Hearing voices form a common part of auditory hallucinations, a symptom of certain mental illnesses. Most people will jump to the conclusion that hearing voices is just another name for schizophrenia or psychosis. Whilst it is a common symptom of those conditions, it can just as easily be part of other illnesses.
Research has shown that lots of people who don't have any history or diagnosis of mental illness also regularly hear voices. How many times have you thought you heard someone say your name, only to turn around and find there was no-one there?
Hearing voices is not a sign that you're going insane or 'cracking up'. Around 1 in 10 of us will hear a voice that isn't there at some point in our lives but, as we said, you may not need any sort of medical diagnosis to hear them. There are some cultures round the world for whom hearing voices is a normal part of their lives. They consider them to be spiritual guides or 'guardian angels'.
As the name suggests, hearing voices involves hearing a voice of a person who isn't there with you, or a voice that no-one else around you can hear. The experience of hearing voices will be different for different people.
Some hear the voices, like most of us do, through our sense of hearing and some will find the voice sounding like it's inside their head. The voices may be male or female, be the voice of someone you know or a completely new one. You can hear it in a different accent, or even a different language than your own. Some voices are whisper quiet, others quite loud, whilst others are routinely conversational in tone. Some people hear voices all the time, others only hear them now and again.
Don't think that the voices you hear will necessarily be evil, disturbing or negative. Many people hear voices that are positive, inspiring and quite comforting to them. Often the voices change depending how you feel. If you're going through a difficult time, then the voices may become more distressing.
There are many different causes or reasons why people hear voices. They generally fall into two categories; those caused by mental illness and those that occur as a result of life experiences.
A number of mental illness can (but not always) include hearing voices as part of their symptoms. You can find out more about each on by clicking the name. These include (but not exclusively) :
Bipolar Disorder; during a manic episode you may hear voices telling you to be more reckless than usual and can be quite negative or threatening.
Depression; in the worst cases, the voices may quite negative and encourage you to do things that may harm yourself.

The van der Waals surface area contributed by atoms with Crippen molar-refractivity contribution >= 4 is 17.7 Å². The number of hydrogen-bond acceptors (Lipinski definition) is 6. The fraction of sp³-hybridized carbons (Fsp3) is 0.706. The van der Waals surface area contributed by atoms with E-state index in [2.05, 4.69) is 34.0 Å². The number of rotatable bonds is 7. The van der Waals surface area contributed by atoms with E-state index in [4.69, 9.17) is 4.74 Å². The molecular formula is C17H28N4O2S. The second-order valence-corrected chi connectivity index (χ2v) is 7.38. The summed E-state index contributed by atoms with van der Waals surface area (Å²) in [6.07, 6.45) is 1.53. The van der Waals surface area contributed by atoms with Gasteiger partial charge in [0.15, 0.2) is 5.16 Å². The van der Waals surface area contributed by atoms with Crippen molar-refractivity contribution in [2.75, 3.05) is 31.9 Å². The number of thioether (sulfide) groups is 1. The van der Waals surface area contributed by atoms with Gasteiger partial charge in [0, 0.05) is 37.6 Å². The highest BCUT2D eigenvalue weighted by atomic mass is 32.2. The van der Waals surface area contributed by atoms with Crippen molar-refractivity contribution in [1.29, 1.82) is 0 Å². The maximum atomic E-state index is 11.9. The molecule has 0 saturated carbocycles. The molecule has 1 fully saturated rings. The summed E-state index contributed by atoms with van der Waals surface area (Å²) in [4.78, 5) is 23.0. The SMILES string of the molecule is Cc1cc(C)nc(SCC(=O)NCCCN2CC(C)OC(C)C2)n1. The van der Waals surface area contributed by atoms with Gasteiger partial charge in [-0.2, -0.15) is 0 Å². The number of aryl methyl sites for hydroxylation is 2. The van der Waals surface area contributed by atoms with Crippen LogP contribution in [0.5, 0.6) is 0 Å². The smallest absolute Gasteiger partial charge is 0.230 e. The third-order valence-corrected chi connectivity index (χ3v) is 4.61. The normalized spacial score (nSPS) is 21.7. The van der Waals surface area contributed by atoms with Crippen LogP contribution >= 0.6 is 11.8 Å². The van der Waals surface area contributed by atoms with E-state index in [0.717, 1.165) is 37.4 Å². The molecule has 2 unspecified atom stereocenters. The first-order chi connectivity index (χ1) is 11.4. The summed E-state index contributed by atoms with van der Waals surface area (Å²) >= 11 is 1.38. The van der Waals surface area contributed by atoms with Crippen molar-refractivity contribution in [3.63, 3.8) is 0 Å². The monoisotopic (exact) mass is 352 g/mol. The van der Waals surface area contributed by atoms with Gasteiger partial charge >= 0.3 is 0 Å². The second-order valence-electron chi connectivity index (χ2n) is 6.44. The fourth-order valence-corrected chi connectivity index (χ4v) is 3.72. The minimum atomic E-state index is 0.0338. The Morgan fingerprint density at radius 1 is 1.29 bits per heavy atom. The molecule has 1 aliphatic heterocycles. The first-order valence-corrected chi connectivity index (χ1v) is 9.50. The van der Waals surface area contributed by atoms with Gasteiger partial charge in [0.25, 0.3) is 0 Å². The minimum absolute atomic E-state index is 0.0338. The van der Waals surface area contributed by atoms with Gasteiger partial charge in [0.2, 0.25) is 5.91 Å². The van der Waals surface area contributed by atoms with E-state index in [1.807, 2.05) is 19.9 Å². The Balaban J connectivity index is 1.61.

Eating Disorders; voices may be heard telling you to overeat (binge) or not eat at all.
PTSD; voices can come a reminders of past trauma.
Psychosis; hearing voices can make differentiating fact from fiction even harder than normal.
We all go through tough times in life. Many of these can mean we hear voices, even as a 'one-off'. This isn't an exhaustive list, but can include:
Sexual / Emotional / Physical Abuse; often, after a period of time, you begin to hear the voice of the abuser.
Bereavement; It is fairly common to hear the voice of a close family member or friend after they have passed away. It may give you comfort in the short term but, if it becomes a problem, then seek help.
Bullying: if you've been a victim of bullying in the past, you can hear the voice of the bully which makes you feel anxious or scared.
Drugs / alcohol; If you over use drugs or drink, then you may begin to hear voices. It can also occur as a side-effect to drinking whilst on certain medication.
Spiritual; You may hear voices as part of a spiritual event. Some people believe them to be either angels or demons. If they are causing you distress, please seek help.
Tiredness; A lack of sleep can do some pretty strange things to you. You may hear voices just as you fall asleep (known as 'hypnogogic') or just as you wake up (hypnopompic) which is due to your brain partly being in dream state and usually stop once you're fully awake / asleep. This isn't the same as 'dreaming'.
Hearing voices of people who aren't there is often a cause of those who live with schizophrenia, bipolar disorder or a form of dementia, but it can occur in people with no relation to mental illness at all (see above).
There are some reasons why people hear voices, or make them worse. These include heavy drinking (alcohol), taking drugs (cannabis, so-called 'street' drugs or legal highs) and stressful life events such as divorce, bereavement, moving house or pressures at work.
For some people, hearing voices doesn't cause a problem in their lives, so don't seek any treatment. If they are a comfort and don't cause any problems, then many people live with them quite happily.
If the voices are distressing or having a negative impact on your life, then you should seek help, especially if the voice is telling you to do something bad including hurting yourself or someone else.
Medication (antipsychotics) can be beneficial when it comes to hearing voices. They shouldn't be considered a 'cure', but they can help make them seem more distant or less noticeable. Like any medication, they won't work the same for everyone and there are side-effects to consider.
If you live with hearing voices, there may be some organisations on our Where To Turn pages that can help you. If not, and you know of one, please let us know and we'll look into it.
Also, if you'd like to share your experiences of living with this condition with our community so they can better understand how it feels, please take a look at our 'Men Tell' section.